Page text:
Instagram is one of my preferred social media platforms. I upload what I want and don’t plan pictures very often. I don’t stick to a specific theme or schedule and I like that the majority of my photos are taken in the moment. That doesn’t mean I don’t have a routine for editing photos and there are certain things I do to make sure photos look their best!
Note: The following process refers to photos taken on my iPhone.
Think about the image, how it will look and the subject.
Choose a camera mode. If it is a selfie or an outfit picture I will mostly use ‘photo’ and if I am taking a picture of my nails or one object I will use ‘square’. This allows me to see how an image will look when it is uploaded to Instagram and there is minimal cropping.
Take pictures using the phone’s camera rather than the camera in the Instagram app. I find the phone camera is better quality and you get different mode options, I think the app only allows you to take a square photo.
Editing time! I do very minimal edits and like my feed to have a clear, bright look. To achieve this I play around with three of Instagram’s editing tools: brightness, contrast and warmth.
- Brightness: I will increase the brightness somewhere between 30 and 60.
- Contrast: I turn the contrast down slightly, usually -10 or -20.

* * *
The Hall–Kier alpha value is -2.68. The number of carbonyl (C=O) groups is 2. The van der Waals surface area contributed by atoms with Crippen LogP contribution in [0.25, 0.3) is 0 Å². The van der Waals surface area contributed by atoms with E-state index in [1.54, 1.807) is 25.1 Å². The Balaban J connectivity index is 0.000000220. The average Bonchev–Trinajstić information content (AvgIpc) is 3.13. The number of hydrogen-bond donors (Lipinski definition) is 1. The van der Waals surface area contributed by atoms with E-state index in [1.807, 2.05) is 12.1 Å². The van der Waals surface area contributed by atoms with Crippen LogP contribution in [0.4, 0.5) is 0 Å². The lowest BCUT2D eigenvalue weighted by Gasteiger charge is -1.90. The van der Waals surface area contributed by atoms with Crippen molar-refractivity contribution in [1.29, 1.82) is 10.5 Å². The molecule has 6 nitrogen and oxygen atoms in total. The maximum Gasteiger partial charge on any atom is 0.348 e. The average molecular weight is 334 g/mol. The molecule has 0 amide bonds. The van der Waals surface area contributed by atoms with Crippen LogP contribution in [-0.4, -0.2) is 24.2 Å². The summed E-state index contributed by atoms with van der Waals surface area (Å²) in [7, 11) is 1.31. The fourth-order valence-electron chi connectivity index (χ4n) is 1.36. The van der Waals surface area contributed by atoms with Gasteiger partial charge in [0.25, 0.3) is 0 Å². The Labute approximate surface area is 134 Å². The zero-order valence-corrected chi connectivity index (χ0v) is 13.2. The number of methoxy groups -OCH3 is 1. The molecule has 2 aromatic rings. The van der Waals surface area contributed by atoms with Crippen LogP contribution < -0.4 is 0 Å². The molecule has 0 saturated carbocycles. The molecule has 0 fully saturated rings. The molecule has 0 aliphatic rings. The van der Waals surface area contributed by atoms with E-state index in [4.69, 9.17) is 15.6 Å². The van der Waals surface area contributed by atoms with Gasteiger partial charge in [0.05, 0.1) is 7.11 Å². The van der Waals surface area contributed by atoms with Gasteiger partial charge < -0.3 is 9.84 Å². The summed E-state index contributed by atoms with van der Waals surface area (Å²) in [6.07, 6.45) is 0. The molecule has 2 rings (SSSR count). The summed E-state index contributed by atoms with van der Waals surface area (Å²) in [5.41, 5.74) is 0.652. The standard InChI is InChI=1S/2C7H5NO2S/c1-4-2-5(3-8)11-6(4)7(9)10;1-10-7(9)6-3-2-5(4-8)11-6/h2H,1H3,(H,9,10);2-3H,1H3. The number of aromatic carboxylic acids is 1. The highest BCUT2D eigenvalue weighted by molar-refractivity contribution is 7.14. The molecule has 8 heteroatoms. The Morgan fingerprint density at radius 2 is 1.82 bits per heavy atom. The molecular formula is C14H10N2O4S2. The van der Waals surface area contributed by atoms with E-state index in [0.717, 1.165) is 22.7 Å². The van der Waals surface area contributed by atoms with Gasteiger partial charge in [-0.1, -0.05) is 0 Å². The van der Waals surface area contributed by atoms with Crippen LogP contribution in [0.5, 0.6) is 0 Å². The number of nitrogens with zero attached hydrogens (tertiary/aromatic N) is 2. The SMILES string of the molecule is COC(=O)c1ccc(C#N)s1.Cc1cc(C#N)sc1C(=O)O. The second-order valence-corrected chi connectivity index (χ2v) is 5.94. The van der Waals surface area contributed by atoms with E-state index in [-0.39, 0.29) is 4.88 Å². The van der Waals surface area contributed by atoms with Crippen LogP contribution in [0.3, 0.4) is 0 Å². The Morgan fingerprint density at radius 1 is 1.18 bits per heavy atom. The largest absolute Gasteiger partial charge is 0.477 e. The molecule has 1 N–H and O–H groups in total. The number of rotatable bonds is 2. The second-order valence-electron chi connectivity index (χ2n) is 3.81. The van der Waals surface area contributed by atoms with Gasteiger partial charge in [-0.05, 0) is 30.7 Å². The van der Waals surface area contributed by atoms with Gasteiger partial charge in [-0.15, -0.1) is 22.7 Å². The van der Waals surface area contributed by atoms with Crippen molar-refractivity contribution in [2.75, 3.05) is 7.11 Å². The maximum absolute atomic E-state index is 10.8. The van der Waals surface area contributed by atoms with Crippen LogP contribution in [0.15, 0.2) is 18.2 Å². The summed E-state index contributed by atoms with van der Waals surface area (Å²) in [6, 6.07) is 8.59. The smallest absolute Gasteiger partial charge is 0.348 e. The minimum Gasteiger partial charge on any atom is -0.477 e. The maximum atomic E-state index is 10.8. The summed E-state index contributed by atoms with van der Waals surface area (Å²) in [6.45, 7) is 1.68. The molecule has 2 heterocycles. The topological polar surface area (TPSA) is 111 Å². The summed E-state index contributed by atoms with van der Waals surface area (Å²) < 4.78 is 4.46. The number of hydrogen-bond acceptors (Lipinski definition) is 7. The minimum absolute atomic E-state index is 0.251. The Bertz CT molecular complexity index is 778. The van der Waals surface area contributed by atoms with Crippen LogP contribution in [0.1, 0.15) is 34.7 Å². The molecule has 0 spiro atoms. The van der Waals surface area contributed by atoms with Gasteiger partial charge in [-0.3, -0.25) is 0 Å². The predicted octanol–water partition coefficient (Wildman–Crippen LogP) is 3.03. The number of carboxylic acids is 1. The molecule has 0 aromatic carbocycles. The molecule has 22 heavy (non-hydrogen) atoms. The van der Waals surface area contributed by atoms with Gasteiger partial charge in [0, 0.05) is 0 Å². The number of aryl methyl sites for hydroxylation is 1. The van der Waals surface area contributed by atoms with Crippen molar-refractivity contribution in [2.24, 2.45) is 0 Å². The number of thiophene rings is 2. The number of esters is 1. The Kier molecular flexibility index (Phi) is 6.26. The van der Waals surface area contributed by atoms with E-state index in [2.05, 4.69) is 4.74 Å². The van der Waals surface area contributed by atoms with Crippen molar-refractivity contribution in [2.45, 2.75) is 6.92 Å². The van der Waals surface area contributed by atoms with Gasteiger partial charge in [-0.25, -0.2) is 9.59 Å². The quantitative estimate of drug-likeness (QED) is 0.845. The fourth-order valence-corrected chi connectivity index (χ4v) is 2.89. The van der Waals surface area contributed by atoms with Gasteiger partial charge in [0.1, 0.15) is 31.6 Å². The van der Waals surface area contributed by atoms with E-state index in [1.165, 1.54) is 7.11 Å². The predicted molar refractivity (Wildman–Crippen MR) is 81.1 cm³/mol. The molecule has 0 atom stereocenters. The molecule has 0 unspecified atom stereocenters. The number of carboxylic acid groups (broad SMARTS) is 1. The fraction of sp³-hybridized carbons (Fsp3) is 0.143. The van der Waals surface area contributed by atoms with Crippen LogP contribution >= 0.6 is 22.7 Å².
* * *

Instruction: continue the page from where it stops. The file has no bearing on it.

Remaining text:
- Warmth: Certain lights can cause a yellow tinge and turning down the warmth makes the cool tones in an image shine and also adds to the bright, crisp effect. Again, I turn the warmth down -10 or -20.
Occasionally I will leave a photo unedited, normally the quotes for #PinterestThoughtTuesday. I don’t use filters very often either, if I do it’s most likely a black and white one.
Add caption and relevant hashtags. Save post as a draft or share instantly. Saving posts as drafts is useful if you want to post the photo later on in the day or the week and it means it’s all ready to go. If you don’t have internet access and can’t share your post instantly saving as a draft is also useful as the post is ready for when you do.
Now I will share some before and after comparisons with and without editing. All the before photos are on the left and the after photos on the right.
I remember debating whether to use the edited version when I shared this photo. The first image gives more of a true representation of the red but the second image is brighter and the petals look sharper and more defined.
In all four of these examples the differences are subtle but it is an editing style that takes up little time and works for me.
How do you edit Instagram photos? Are there any apps you use?